Authors Showcase: Twisted Thrillers
December 18, 2012
The Book: Scarab
The Author: Stavros Halvatzis
Powerful men will do anything to posses it. There is just one thing standing in their way – the living Sphinx itself.
Review by Chad St. James: Scarab is the the kind of story that one comes across and is pleasantly surprised. Combing successfule elements from mystery, thriller and sci-fi, the end result is both captivating and exhilerating.
Scarab takes you on a captivating journey from Egypt, London and South Africa, the pace keeps you turning the pages, while the ammount of historical research that the author brought to the story gives the plot a sense of realism.
One can only hope that this author continues explores the subject matter in future books. Scarab has the making of what could be a great blockbuster, I can only hope someone a studio comes across this story sooner then later.
Review by Stark Raving Welsh: Stories concerning globetrotting adventures have never, in my personal opinion, been a literary thing. I’ve always considered the genre to be distinctly filmic.
However, with Scarab, the author has somehow managed to forego expectations of the genre and constructed a thoroughly breathtaking exploration. You almost feel like you’re watching a movie when you read Scarab because the imagery is so vividly explained, the adventure so amazingly captivating. It is as if the author had taken inspiration from his favourite action/adventure films and designed the basic structure of his novel around their elements but then eschewed off into much smarter, and in some ways more believable, subject matter.
Of course, it is what it is, a story of myth and legend… and whatnot. I consider myself ever the skeptic but even I can believe some of the things in Scarab contain a certain fluidity. I was inclined to think “this could happen” at several different points throughout the book. And I think any story that can make a person believe in, ahem, magic or myth is worth checking out. That kind of experience doesn’t come along often.
The Book: Into the Dark
The Author: Stacy Green
The Story: A two-hundred-mile labyrinth of dark storm drains serves as refuge for the delusional stalker who will go to any lengths to possess fragile, emotionally isolated Emilie Davis. To survive, Emilie will have to confront the secrets of her past she has kept locked away from everyone, including herself.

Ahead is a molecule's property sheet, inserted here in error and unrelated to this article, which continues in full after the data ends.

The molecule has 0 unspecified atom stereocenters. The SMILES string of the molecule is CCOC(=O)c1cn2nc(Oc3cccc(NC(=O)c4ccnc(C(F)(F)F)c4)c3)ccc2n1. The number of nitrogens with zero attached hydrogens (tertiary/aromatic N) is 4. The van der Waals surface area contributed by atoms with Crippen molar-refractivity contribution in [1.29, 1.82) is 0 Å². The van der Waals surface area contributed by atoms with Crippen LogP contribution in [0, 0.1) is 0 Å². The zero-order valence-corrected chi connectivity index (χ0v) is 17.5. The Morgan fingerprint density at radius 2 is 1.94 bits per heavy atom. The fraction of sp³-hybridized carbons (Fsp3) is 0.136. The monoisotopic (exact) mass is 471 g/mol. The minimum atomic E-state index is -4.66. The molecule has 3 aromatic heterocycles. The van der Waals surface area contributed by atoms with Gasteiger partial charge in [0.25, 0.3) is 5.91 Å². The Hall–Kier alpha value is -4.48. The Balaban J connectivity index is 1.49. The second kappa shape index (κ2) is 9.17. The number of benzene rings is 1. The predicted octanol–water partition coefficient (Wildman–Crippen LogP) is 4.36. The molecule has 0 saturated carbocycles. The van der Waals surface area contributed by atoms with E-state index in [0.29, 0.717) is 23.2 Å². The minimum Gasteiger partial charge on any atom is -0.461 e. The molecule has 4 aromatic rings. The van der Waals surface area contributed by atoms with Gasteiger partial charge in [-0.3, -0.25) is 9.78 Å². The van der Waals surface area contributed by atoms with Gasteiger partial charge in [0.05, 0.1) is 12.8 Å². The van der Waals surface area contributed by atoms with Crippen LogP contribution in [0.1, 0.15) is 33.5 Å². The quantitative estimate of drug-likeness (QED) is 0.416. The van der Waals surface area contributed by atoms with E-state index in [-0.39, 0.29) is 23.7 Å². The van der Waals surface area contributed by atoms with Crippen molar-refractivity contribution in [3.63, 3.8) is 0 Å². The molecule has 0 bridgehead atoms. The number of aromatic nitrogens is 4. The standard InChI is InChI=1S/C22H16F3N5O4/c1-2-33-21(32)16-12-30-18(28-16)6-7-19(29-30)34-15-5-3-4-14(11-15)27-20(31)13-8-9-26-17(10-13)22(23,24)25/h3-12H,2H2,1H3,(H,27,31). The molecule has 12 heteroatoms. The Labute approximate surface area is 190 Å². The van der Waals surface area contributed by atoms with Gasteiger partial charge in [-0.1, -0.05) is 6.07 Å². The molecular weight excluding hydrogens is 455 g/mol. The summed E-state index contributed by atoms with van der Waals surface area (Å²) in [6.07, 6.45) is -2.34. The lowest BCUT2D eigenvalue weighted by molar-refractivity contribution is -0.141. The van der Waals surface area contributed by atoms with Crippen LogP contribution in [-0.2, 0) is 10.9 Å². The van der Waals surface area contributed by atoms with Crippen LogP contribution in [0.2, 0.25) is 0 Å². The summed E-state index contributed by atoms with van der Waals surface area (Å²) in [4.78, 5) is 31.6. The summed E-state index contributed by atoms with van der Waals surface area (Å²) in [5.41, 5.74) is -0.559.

Emilie is a master escape artist—she’s fled a manipulative mother and a controlling ex-husband. But it’s impossible to evade a stalker who uses a bank robbery as a ruse to kidnap her. He’s still out there, hiding in the Las Vegas tunnels and dodging police. Emilie’s life careens out of control as her assailant continues his pursuit. She has nowhere to turn but to Nathan Madigan, the hostage negotiator who worked the robbery.
Nathan is haunted by his failure to protect a loved one fourteen years ago and has dedicated his life to saving others. Determined to catch the lunatic hunting Emilie, he finds himself losing his professional detachment. He fears history is about to repeat itself if he cannot protect Emilie from the Taker’s obsession.
The police close in on the Taker’s identity as Nathan and Emilie grow closer to each other and to resolving the misery of their own pasts. At the height of The Taker’s madness, his attempt to replace someone he’s lost will either kill them all or set them free.
Review by Kathy: Emilie Davis has accumulated more than her share of emotional scar tissue in her thirty-four years of living but she has found a fragile balance in her life. That balance is abruptly shattered when she becomes the focus of a psychopath’s obsession. Enter Nathan Madigan, SWAT team member and hostage negotiator, and the sparks begin to fly in more ways than one.
The characters in this book are nicely developed and the story has as many dark twists and turns as the Las Vegas storm tunnels where the novel is partly set. I thoroughly enjoyed this book and can’t wait to read more of Ms. Green’s work.
Review by Edith Parzefall: Well written and skillfully crafted, Into the Dark centers around three main characters: a victim who can’t accept her role, a killer pining over his lost love, and a hostage negotiator troubled by past failure. These characters quickly come alive and keep gaining depth throughout the book. There are plenty of vivid minor players, as well. Stacy Green breathes life into her creations with only a few light strokes.
One might call Las Vegas the fourth main character. We only get a few glimpses of the glamor and see more of its dark underbelly. Of course, it’s dirty and reeks, but we encounter fascinating people there. While the thriller plot kept me turning the pages, Into the Dark is also an intelligent study of how past actions affect who we are and what we strive for, if we like it or not.